See also: Stew



Etymology 1Edit

From Middle English stewe, stue, from Anglo-Norman estouve, Old French estuve (bath, bathhouse) (modern French étuve), from Medieval Latin stupha, of uncertain origin. Perhaps from Vulgar Latin *extufāre, from ex- + Ancient Greek τῦφος (tûphos, smoke, steam), from τύφω (túphō, to smoke). See also Italian stufare, Portuguese estufar. Compare also Old English stuf-bæþ (a hot-air bath, vapour bath); see stove.


stew (usually uncountable, plural stews)

  1. (obsolete) A cooking-dish used for boiling; a cauldron. [14th–17th c.]
  2. (now historical) A heated bath-room or steam-room; also, a hot bath. [from 14th c.]
    • 1485, Sir Thomas Malory, “primum”, in Le Morte Darthur, book XI:
      And when he came to the chamber there as this lady was the dores of yron vnlocked and vnbolted / And so syr launcelot wente in to the chambre that was as hote as ony stewe / And there syr launcelot toke the fayrest lady by the hand / that euer he sawe / and she was naked as a nedel
      And when he came to the chamber thereas this lady was, the doors of iron unlocked and unbolted. And so Sir Launcelot went into the chamber that was as hot as any stew. And there Sir Launcelot took the fairest lady by the hand that ever he saw, and she was naked as a needle
      (please add an English translation of this quote)
  3. (archaic) A brothel. [from 14th c.]
    • 1681, John Dryden, Absalom and Achitophel
      And rak'd, for converts, even the court and stews.
    • 1835, Thomas Babington Macaulay, Sir James Mackintosh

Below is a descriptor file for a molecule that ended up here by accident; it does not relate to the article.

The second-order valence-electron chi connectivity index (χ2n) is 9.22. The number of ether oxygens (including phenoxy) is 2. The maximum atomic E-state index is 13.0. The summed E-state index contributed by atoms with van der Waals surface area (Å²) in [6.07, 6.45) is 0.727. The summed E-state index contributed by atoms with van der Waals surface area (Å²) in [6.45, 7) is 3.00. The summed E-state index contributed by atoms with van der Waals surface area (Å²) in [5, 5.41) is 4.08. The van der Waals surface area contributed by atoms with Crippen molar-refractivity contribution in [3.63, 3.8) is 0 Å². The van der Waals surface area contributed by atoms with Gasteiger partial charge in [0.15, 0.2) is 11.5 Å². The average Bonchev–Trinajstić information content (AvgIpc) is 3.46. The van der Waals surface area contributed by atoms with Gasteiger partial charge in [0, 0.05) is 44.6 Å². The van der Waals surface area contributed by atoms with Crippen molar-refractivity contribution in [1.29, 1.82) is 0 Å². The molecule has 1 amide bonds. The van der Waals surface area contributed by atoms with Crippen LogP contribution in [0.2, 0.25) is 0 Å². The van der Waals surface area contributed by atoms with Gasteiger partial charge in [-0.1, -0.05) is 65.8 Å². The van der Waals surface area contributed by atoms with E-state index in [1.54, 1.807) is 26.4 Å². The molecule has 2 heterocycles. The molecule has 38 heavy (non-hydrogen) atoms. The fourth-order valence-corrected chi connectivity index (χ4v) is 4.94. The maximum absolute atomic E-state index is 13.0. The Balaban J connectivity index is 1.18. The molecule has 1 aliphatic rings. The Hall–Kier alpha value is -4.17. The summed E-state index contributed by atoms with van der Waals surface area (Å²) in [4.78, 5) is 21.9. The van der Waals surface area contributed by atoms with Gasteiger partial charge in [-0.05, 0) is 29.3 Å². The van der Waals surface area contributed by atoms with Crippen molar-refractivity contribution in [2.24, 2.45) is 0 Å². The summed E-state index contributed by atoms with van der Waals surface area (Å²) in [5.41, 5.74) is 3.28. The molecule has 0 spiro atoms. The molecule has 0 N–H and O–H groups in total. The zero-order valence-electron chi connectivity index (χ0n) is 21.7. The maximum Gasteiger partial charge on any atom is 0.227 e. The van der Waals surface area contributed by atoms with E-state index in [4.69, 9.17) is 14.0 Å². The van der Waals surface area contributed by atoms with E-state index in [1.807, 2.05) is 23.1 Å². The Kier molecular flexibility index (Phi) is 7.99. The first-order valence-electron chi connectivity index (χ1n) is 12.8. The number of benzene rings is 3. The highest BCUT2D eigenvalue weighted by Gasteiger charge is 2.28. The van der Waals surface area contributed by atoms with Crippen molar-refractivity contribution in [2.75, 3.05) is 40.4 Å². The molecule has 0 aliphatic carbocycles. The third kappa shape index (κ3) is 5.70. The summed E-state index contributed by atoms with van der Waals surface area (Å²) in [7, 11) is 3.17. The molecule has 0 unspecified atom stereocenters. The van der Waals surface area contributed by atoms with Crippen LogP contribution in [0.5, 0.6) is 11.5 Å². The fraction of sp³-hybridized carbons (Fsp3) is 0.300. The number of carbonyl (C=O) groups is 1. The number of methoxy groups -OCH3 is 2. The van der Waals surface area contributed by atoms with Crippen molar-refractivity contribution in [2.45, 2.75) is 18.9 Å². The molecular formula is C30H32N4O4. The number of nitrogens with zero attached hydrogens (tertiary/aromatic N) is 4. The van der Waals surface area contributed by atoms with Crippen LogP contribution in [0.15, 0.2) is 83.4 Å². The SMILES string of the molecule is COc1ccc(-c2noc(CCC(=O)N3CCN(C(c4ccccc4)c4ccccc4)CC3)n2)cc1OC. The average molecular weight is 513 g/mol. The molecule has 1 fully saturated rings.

Because he was chaste, the precinct of his temple is filled with licensed stews.
    • 1977, Gãmini Salgãdo, The Elizabethan Underworld, Folio Society, 2006, p.37:
      Although whores were permitted to sit at the door of the stew, they could not solicit in any way nor ‘chide or throw stones’ at passers-by.
  4. (obsolete) A prostitute.
    • 1650, Anthony Weldon, The Court and Character of King James I
      But it was so plotted betwixt the Lady, her Husband, and Bristol, that instead of that beauty, he had a notorious Stew sent him, and surely his carriage there was so lascivious...
  5. (uncountable, countable) A dish cooked by stewing. [from 18th c.]
    • 1870, Charles Dickens, The Mystery of Edwin Drood, Wordsworth Classics, 1998, p.367:
      I noticed then that there was nothing to drink on the table but brandy, and nothing to eat but salted herrings, and a hot, sickly, highly peppered stew.
  6. (Sussex) A pool in which fish are kept in preparation for eating; a stew pond.
  7. (US, regional) An artificial bed of oysters.
  8. (slang) A state of agitated excitement, worry, and/or confusion.
    to be in a stew
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Etymology 2Edit

From Middle English stewen, stuwen, from the noun above; and also from Middle English stiven, styven (to bathe, cook, stew).


stew (third-person singular simple present stews, present participle stewing, simple past and past participle stewed)

  1. (transitive or intransitive or ergative) To cook (food) by slowly boiling or simmering.
    I'm going to stew some meat for the casserole.
    The meat is stewing nicely.
  2. (transitive) To brew (tea) for too long, so that the flavour becomes too strong.
  3. (intransitive, figuratively) To suffer under uncomfortably hot conditions.
  4. (intransitive, figuratively) To be in a state of elevated anxiety or anger.

Etymology 3Edit

Abbreviation of steward or stewardess.


stew (plural stews)

  1. (informal) A steward or stewardess on an airplane or boat.
    • 1975 November 3, Mordecai Richler, "The Perils of Maureen", New York, volume 8, number 44, page 8 [1]:
      And then, working as a stew for American Airlines, Mo met another older man [] .
    • 1991, Tom Clancy, The Sum of All Fears, 1992 edition, →ISBN, page 480 [2]:
      " [] We want to know what he's going to be saying on his airplane."
      "I don't have the legs to dress up as a stew, doc. Besides, I never learned to do the tea ceremony, either."
    • 1992 January, Skip Hollandsworth, "Doing the Hustle", Texas Monthly, ISSN 0148-7736, volume 20, issue 1, page 52 [3]:
      Dallas was also becoming known as a "stew zoo" because so many flight attendants were relocating there to work for Southwest, Braniff, and American Airlines.